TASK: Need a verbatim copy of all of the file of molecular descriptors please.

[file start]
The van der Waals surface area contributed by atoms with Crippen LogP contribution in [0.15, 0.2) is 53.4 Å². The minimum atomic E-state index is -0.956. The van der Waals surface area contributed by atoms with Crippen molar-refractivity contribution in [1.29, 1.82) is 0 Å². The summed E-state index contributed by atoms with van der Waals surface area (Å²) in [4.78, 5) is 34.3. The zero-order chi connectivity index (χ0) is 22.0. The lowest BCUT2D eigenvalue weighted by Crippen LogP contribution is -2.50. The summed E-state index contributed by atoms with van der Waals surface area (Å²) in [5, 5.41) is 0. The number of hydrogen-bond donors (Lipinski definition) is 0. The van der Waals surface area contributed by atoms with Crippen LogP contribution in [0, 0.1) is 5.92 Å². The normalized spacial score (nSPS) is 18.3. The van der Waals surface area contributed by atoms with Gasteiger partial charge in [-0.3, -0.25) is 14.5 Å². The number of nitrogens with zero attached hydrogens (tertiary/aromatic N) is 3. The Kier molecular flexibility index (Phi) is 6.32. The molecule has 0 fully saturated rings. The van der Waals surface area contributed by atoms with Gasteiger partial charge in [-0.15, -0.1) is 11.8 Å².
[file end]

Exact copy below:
The van der Waals surface area contributed by atoms with Crippen LogP contribution in [0.15, 0.2) is 53.4 Å². The minimum atomic E-state index is -0.956. The van der Waals surface area contributed by atoms with Crippen molar-refractivity contribution in [1.29, 1.82) is 0 Å². The summed E-state index contributed by atoms with van der Waals surface area (Å²) in [4.78, 5) is 34.3. The zero-order chi connectivity index (χ0) is 22.0. The lowest BCUT2D eigenvalue weighted by Crippen LogP contribution is -2.50. The summed E-state index contributed by atoms with van der Waals surface area (Å²) in [5, 5.41) is 0. The number of hydrogen-bond donors (Lipinski definition) is 0. The van der Waals surface area contributed by atoms with Crippen LogP contribution in [0, 0.1) is 5.92 Å². The normalized spacial score (nSPS) is 18.3. The van der Waals surface area contributed by atoms with Gasteiger partial charge in [-0.3, -0.25) is 14.5 Å². The number of nitrogens with zero attached hydrogens (tertiary/aromatic N) is 3. The Kier molecular flexibility index (Phi) is 6.32. The molecule has 0 fully saturated rings. The van der Waals surface area contributed by atoms with Gasteiger partial charge in [-0.15, -0.1) is 11.8 Å².